The virulently anti-LGBT Atlah Worldwide church in Harlem, whose incendiary pastor believes “Jesus would stone homos,” may soon become the victim of one of the most satisfying ironies of all time. An act of legal justice and the generosity of private donors could be aligning to make the controversial house of hate a safe haven for queer people. No, really.
Just twelve days after announcing a fundraising campaign to take over the church, the Ali Forney Center, an organization that offers shelter and other services to homeless and needy LGBT youth, says it has reached its initial $200,000 goal and is confident it will be able to offer a competitive bid at an auction scheduled for later this month.
“I just have such a huge mix of emotions,” says Carl Siciliano, the Center’s founder and executive director. “I’m feeling very hopeful we’ll come to the auction prepared to acquire the building.”
The opportunity to buy the property arose after a state judge reportedly ordered that the church be sold at a public foreclosure auction. According to a listing in the New York Law Journal, the church is roughly $1.02 million in debt. Bidding is expected to begin at that amount on February 24. Atlah’s infamous Reverend James Manning – who takes every opportunity to blare “fags can go to hell!” to his congregation and on camera — has called the campaign to take over the church a “land grab.”
Ever since the Center’s crowdfunding campaign launched on January 29, there has been near-saturation news coverage, ranging from LGBT blogs to international news outlets. And since the jokes basically write themselves, the Daily Show set up interviews with Siciliano and Manning (though the segment has not yet aired). The coverage has helped Ali Forney onto the radar of the big donors and developers Siciliano says will help bridge the gap between the $200,000 they’ve raised through crowdfunding and a competitive bid, which could be well over a million dollars. “We’re doing our homework to try to anticipate what the building could go for at auction,” he adds. “We’re confident we’ll be able to go into the auction with a partner that will allow us to have not just an entry-level bid.”
Siciliano is hopeful that the Center will be favored in the bidding process because the building is historic and the property thus subject to zoning restrictions that would preempt something like luxury towers. But even in the event the building is bought by a developer, the organization has had conversations about renting out space for roughly $30,000 a month — though Siciliano would not say which donors and developers are interested.
Meanwhile, a woman who answered the phone at Atlah this morning said Reverend Manning was not immediately available. His wife, Elizabeth Manning, would comment only that “We don’t plan on selling the church.”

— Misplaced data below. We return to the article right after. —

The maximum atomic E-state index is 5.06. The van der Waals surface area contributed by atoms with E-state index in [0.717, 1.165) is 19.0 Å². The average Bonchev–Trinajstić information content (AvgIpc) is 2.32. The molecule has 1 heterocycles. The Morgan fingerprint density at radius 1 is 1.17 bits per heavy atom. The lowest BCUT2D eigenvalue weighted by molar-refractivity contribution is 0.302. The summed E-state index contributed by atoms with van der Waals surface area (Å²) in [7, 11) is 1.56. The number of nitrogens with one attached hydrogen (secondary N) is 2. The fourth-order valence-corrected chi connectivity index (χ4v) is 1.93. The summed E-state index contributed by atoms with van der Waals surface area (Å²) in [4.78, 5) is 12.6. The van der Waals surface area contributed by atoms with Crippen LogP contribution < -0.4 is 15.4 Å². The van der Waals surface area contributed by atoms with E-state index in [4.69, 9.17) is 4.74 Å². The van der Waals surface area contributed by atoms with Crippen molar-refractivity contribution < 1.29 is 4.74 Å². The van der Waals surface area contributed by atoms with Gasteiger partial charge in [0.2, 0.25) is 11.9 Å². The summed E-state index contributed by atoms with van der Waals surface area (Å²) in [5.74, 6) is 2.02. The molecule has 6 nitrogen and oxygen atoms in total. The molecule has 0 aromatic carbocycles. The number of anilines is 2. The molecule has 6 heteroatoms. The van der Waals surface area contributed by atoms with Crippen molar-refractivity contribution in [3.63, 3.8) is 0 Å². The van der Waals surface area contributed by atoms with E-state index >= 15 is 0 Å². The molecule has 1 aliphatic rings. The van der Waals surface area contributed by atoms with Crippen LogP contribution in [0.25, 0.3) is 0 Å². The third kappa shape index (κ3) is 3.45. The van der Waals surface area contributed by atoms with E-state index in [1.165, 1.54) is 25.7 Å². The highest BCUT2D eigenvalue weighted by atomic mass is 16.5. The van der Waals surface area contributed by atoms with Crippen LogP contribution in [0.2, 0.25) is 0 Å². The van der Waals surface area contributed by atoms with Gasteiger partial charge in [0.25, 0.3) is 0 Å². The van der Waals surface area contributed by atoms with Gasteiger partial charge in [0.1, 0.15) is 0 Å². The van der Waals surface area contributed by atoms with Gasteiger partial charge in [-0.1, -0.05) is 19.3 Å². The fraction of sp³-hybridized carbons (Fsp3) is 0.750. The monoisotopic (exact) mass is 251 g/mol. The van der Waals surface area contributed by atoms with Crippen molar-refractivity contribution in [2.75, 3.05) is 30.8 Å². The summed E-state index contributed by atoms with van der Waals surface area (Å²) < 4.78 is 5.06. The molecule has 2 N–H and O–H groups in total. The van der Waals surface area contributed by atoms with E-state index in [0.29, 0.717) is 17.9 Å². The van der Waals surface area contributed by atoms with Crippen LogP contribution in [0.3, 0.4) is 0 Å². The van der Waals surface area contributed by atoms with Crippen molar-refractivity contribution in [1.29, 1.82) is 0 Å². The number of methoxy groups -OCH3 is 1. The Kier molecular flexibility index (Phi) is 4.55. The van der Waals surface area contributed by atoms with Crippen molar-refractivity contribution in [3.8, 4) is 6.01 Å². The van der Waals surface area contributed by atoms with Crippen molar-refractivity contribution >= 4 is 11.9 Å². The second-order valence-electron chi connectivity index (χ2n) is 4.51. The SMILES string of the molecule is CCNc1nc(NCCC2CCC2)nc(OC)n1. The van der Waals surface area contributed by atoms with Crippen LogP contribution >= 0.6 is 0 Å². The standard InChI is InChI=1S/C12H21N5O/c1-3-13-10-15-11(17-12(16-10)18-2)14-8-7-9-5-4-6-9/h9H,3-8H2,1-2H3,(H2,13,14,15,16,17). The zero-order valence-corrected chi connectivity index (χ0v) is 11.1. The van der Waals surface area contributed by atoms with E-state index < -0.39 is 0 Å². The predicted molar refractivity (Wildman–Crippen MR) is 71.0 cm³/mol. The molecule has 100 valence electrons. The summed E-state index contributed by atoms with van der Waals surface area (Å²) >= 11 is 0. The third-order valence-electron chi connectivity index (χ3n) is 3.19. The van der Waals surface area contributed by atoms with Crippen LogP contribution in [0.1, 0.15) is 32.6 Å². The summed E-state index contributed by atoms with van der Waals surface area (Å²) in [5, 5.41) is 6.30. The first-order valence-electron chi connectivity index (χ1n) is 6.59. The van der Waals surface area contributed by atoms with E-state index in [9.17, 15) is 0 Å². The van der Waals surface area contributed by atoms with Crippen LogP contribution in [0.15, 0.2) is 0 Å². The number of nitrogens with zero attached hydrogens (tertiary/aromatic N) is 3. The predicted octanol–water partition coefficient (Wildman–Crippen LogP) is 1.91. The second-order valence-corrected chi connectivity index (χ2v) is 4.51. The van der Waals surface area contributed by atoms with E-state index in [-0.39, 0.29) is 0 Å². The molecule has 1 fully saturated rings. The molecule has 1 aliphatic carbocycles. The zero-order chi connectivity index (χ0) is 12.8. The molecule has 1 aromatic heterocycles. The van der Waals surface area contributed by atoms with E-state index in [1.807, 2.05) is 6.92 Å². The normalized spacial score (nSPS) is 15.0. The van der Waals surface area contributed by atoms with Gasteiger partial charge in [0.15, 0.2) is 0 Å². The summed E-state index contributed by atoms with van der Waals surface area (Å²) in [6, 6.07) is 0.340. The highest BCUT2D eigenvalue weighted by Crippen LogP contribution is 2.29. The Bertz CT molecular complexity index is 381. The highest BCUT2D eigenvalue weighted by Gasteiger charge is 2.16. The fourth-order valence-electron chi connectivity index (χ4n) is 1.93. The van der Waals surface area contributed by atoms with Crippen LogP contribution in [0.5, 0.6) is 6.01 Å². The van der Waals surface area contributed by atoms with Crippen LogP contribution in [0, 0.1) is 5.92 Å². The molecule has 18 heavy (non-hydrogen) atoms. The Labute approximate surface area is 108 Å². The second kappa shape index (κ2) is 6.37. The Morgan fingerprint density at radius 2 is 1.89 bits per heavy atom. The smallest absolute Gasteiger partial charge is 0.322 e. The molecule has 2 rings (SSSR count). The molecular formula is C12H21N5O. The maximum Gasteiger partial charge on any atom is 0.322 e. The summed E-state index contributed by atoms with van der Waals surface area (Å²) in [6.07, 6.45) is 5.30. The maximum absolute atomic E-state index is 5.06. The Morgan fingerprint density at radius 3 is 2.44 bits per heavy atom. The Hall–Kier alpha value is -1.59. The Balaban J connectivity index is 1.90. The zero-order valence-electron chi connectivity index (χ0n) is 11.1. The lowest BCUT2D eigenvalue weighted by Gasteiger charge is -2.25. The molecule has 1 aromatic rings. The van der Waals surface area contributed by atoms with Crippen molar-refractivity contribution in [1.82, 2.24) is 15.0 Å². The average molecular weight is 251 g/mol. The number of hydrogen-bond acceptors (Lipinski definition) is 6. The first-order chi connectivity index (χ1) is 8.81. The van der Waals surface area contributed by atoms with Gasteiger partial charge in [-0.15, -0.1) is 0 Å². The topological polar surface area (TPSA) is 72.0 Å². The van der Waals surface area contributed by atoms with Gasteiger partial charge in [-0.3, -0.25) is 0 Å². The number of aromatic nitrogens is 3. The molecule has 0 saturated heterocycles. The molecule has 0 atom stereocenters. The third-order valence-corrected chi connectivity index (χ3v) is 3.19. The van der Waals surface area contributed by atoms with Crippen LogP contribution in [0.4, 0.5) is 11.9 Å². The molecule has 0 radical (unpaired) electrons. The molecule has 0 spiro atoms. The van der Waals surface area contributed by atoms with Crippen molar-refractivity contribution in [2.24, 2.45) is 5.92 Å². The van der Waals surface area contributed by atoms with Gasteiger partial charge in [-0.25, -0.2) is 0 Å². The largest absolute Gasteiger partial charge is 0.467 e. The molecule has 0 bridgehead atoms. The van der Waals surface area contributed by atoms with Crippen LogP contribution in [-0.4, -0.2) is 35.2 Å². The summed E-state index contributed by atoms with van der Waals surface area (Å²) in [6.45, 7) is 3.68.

In response to the Center’s efforts to buy the church, James Manning has only ratcheted up the vitriol, suggesting that he would give up the church only when gay men start giving birth. “When you start carrying a baby in your bags and birthin’ that baby through your ass, then you can own this house,” Manning said in a recent video posted to YouTube. “But till I see you pull a baby out your ass, you ain’t gonna pull this church out from underneath of us. And boom shakalaka goes right there! And all you fags can go to hell!”
Siciliano, for his part, has said that while he has “no interest in birthing babies,” the chance to buy the church would be a huge symbolic victory. Atlah’s sign at 123rd Street and Lenox Avenue is a notorious font of anti-LGBT messages like “Harlem is a sodomite free zone” — which, Siciliano notes, only reinforce the religious ideology that alienates many LGBT youths from their families. “It’s something that hurts our kids so much, because that’s what happens in their homes. [It’s] what our kids’ parents tell them,” he says, noting that the church is just a few blocks from Ali Forney’s drop-in center. “If we could acquire the building it would be a real triumph.”
Siciliano says the the church could house eighteen to twenty additional beds and potentially a catering service/café. It’s a far cry from the roughly 200 young people across the city the Ali Forney Center must turn away some nights, but it represents a significant percentage increase from the 107 beds the organization currently offers.
Another LGBT-friendly organization, the Rivers of Living Water church, has also launched a crowdfunding campaign to buy the property but has thus far raised just $24,605 of its $1.2 million goal. Siciliano says he’d be satisfied if that church ended up with the property, but he adds that it’s incredibly rare for neighbors to overcome NIMBY concerns regarding homeless shelters and that he doesn’t want to let this moment slip away. “Frankly, the fact that you’ve got people saying ‘This is what we want’ is a remarkable opportunity to a homeless shelter.” Even so, he says, almost anything is better than Manning. “I look forward to a day when those signs won’t be broadcasting hatred to everyone who walks down Lenox Avenue.”